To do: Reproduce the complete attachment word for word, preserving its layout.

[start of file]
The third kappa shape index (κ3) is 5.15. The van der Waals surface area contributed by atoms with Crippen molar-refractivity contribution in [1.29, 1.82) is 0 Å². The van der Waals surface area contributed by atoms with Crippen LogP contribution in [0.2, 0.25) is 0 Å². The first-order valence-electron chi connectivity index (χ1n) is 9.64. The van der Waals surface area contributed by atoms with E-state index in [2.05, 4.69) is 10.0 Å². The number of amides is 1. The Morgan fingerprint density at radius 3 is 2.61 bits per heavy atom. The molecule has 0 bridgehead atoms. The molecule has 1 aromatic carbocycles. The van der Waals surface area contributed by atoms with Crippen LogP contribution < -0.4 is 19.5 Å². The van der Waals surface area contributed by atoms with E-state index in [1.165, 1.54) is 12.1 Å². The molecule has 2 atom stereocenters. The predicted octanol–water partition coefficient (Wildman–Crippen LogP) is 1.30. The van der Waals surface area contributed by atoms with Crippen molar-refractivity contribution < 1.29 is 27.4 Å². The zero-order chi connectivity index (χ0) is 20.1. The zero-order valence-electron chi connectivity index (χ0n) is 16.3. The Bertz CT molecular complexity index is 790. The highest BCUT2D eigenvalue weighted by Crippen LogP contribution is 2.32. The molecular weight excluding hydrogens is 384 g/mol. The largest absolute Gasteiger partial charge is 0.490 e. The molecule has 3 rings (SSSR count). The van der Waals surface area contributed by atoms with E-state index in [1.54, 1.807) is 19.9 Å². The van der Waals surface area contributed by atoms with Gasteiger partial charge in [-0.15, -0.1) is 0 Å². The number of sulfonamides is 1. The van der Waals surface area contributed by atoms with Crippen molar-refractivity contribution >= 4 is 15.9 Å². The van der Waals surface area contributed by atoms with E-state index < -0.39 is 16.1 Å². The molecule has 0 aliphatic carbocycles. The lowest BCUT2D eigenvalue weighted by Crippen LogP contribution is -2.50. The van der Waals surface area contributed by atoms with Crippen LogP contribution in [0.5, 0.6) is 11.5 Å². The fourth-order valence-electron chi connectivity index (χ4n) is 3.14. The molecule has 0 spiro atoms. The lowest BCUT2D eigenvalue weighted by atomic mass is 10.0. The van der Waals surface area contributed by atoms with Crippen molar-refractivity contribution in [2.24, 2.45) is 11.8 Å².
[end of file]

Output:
The third kappa shape index (κ3) is 5.15. The van der Waals surface area contributed by atoms with Crippen molar-refractivity contribution in [1.29, 1.82) is 0 Å². The van der Waals surface area contributed by atoms with Crippen LogP contribution in [0.2, 0.25) is 0 Å². The first-order valence-electron chi connectivity index (χ1n) is 9.64. The van der Waals surface area contributed by atoms with E-state index in [2.05, 4.69) is 10.0 Å². The number of amides is 1. The Morgan fingerprint density at radius 3 is 2.61 bits per heavy atom. The molecule has 0 bridgehead atoms. The molecule has 1 aromatic carbocycles. The van der Waals surface area contributed by atoms with Crippen LogP contribution < -0.4 is 19.5 Å². The van der Waals surface area contributed by atoms with E-state index in [1.165, 1.54) is 12.1 Å². The molecule has 2 atom stereocenters. The predicted octanol–water partition coefficient (Wildman–Crippen LogP) is 1.30. The van der Waals surface area contributed by atoms with Crippen molar-refractivity contribution < 1.29 is 27.4 Å². The zero-order chi connectivity index (χ0) is 20.1. The zero-order valence-electron chi connectivity index (χ0n) is 16.3. The Bertz CT molecular complexity index is 790. The highest BCUT2D eigenvalue weighted by Crippen LogP contribution is 2.32. The molecular weight excluding hydrogens is 384 g/mol. The largest absolute Gasteiger partial charge is 0.490 e. The molecule has 3 rings (SSSR count). The van der Waals surface area contributed by atoms with E-state index in [1.54, 1.807) is 19.9 Å². The van der Waals surface area contributed by atoms with Gasteiger partial charge in [-0.15, -0.1) is 0 Å². The number of sulfonamides is 1. The van der Waals surface area contributed by atoms with Crippen molar-refractivity contribution >= 4 is 15.9 Å². The van der Waals surface area contributed by atoms with E-state index < -0.39 is 16.1 Å². The molecule has 0 aliphatic carbocycles. The lowest BCUT2D eigenvalue weighted by Crippen LogP contribution is -2.50. The van der Waals surface area contributed by atoms with Crippen LogP contribution in [0.5, 0.6) is 11.5 Å². The fourth-order valence-electron chi connectivity index (χ4n) is 3.14. The molecule has 0 spiro atoms. The lowest BCUT2D eigenvalue weighted by atomic mass is 10.0. The van der Waals surface area contributed by atoms with Crippen molar-refractivity contribution in [2.24, 2.45) is 11.8 Å².